James F. Cahoon, an assistant professor of chemistry at the University of North Carolina at Chapel Hill, has received a 2014 Packard Fellowship for Science and Engineering, awarded to highly creative researchers early in in their careers. The award from the David and Lucile Packard Foundation is for $875,000 over five years.
UNC-Chapel Hill has had five Packard Fellows in the past. The 2014 announcement marks the third year in a row that a UNC-Chapel Hill faculty has won the prestigious award, underscoring Carolina’s position as a premiere research institution that attracts the countries brightest and most innovative young scientists and engineers.
“Jim Cahoon is a talented and innovative scientist and an excellent teacher and colleague,” said Valerie Ashby, professor and chair of the chemistry department in the College of Arts and Sciences. “His research on tunable semiconductor nanomaterials is deserving of this level of recognition, and the department is thrilled for him.”
The Packard Fellowships program invests in future leaders who have the freedom to take risks, explore new frontiers in their fields of study and follow uncharted paths that can lead to groundbreaking discoveries. It is among the nation’s largest nongovernmental fellowships.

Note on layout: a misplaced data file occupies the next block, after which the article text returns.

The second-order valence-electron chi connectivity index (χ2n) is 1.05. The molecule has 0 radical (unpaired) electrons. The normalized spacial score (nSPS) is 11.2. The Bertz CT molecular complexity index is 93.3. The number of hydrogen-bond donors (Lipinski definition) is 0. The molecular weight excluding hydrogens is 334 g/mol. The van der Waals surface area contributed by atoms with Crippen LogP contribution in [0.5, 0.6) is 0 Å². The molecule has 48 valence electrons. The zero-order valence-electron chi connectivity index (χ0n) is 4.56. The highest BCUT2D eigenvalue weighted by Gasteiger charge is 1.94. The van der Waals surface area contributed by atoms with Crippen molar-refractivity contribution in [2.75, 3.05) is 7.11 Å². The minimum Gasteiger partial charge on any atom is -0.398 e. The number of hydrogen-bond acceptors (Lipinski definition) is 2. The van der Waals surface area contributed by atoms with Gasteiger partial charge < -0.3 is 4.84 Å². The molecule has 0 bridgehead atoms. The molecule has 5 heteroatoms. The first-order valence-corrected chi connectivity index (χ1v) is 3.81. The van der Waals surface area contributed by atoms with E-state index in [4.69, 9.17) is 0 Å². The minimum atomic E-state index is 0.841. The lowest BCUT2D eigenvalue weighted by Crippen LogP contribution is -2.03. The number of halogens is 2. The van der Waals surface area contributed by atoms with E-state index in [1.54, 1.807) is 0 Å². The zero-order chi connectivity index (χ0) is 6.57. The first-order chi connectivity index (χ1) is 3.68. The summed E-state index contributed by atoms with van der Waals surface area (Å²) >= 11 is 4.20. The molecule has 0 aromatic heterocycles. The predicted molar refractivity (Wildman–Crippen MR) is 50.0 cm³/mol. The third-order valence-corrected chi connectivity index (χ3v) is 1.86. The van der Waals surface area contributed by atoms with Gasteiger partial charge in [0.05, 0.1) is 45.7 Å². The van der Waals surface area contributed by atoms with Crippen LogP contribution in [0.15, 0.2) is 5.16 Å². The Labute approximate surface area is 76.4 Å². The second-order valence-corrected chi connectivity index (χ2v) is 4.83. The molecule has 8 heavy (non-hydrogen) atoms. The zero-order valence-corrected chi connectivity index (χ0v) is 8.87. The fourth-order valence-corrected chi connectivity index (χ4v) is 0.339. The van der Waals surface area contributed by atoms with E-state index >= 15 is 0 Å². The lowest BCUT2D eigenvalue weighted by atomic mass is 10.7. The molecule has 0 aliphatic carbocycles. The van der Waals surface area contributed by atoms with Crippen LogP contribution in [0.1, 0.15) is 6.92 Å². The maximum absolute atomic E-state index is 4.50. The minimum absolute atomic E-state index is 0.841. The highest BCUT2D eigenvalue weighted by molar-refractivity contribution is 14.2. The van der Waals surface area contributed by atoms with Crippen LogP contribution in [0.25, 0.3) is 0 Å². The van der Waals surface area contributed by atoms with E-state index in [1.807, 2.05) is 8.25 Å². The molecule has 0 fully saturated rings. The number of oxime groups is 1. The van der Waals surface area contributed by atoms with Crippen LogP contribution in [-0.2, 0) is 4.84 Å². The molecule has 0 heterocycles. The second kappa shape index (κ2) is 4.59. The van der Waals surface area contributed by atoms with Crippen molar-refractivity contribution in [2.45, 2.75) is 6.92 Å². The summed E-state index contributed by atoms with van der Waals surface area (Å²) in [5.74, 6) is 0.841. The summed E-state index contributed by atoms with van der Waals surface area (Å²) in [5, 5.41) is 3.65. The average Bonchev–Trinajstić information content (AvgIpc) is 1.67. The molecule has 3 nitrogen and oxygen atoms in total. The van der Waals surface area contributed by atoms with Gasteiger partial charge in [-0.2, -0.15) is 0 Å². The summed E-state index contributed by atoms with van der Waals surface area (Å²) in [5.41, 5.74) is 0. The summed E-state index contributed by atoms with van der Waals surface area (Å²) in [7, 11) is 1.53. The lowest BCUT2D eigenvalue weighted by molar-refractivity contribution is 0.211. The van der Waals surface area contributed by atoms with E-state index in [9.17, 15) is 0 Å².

Cahoon focuses his research on novel semiconductor nanomaterials. Semiconductors are used in a vast array of modern technologies, from solar cells that convert sunlight into electricity to microprocessors that drive computers. His work —using a multidisciplinary approach involving chemistry, physics, materials science and engineering — is expected to yield a new strategy for the design of electronics, optical circuits, solar energy devices and thermoelectric systems.
Recipients have gone on to receive awards such as the Nobel Prize in Physics, MacArthur Fellowships, and elections to the National Academies of Sciences and Engineering.
Cahoon received bachelor’s degrees in chemistry and philosophy from the College of William and Mary, and a Ph.D. in physical chemistry from the University of California, Berkeley. He did post-doctoral work at Harvard University before coming to UNC-Chapel Hill in 2011.
Read more about the new Packard fellows online.
Published October 17, 2014